The three big trends
Shoppers are already used to jumping online to get a winning combination of low prices and cheap (or free) delivery, but from his research, Cole expects we’ll see more of these shopping trends:
More undercutting to score bigger overall sales. “What we’ve seen with Amazon is, to start with, it’s willing to lose money on some items to get bigger baskets and more sales overall.”
More ‘showrooming’ via mobile phones. People go to a store, spend 20 minutes with the salesperson looking at a television set, then without even waiting to leave the store, pull out their phone and try to buy it online. The stores have no choice but to match those prices and conditions.
More click-and-collect. “Supermarkets, stationery suppliers and hardware stores all have big click-and-collect plans,” says Cole.
Given these trends, there are two strategies that store owners may want to consider. The first is offering customers an incentive to pick up items they’ve ordered online at the bricks-and-mortar store. That way, they’ll walk through the store and potentially buy more while collecting their package.
The second is to give commuters an option so they can collect their online orders on the way home without even getting out of their car, just like drive-through food.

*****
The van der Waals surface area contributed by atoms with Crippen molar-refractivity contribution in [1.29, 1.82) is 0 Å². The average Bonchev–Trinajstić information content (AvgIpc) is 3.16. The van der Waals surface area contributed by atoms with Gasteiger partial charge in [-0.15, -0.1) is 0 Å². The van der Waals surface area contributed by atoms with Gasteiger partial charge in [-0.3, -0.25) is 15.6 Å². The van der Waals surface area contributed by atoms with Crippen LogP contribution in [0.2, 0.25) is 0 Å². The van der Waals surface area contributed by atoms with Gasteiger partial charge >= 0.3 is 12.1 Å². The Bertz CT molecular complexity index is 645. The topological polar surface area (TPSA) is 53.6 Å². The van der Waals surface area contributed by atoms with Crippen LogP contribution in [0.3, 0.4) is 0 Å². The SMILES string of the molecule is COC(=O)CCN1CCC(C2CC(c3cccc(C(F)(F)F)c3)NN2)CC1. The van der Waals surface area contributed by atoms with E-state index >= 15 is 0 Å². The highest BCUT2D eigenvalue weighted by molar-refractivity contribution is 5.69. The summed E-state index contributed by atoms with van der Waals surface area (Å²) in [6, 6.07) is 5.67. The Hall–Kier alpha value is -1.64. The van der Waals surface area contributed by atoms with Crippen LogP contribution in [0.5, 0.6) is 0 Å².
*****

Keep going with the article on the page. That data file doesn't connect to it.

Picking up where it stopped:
“Is human nature in Australia different from American human nature? I suspect not,” observes Cole. “[In the US] we also have great nostalgia for the smaller merchants in our communities.”
However, huge retailers such as Amazon and Costco meet two basic needs: they’re cheap and they’re convenient. Indeed, Cole’s research into Costco found that the chain’s eight stores in Australia are already some of its most successful in the world.
It’s a tough call for small businesses competing against giant retailers, but Cole suggests two ways that smaller enterprises might swing the odds in their favour:
Sell something the big players don’t have – businesses that design, make and sell their own products have more opportunities to stand apart.
Band together – independent supermarkets might be able to reclaim customers by sharing marketing and buying power to offer good prices on more interesting stock than the big players (and possibly by taking a hit on staples such as bread and milk).
But it’s not only small businesses that are facing competition from Amazon. “Interestingly,” Cole notes, “Amazon in the US is inflicting immense pain on Walmart (on latest reports, the world’s highest-earning retail chain), so the big chains are getting what they deserve.”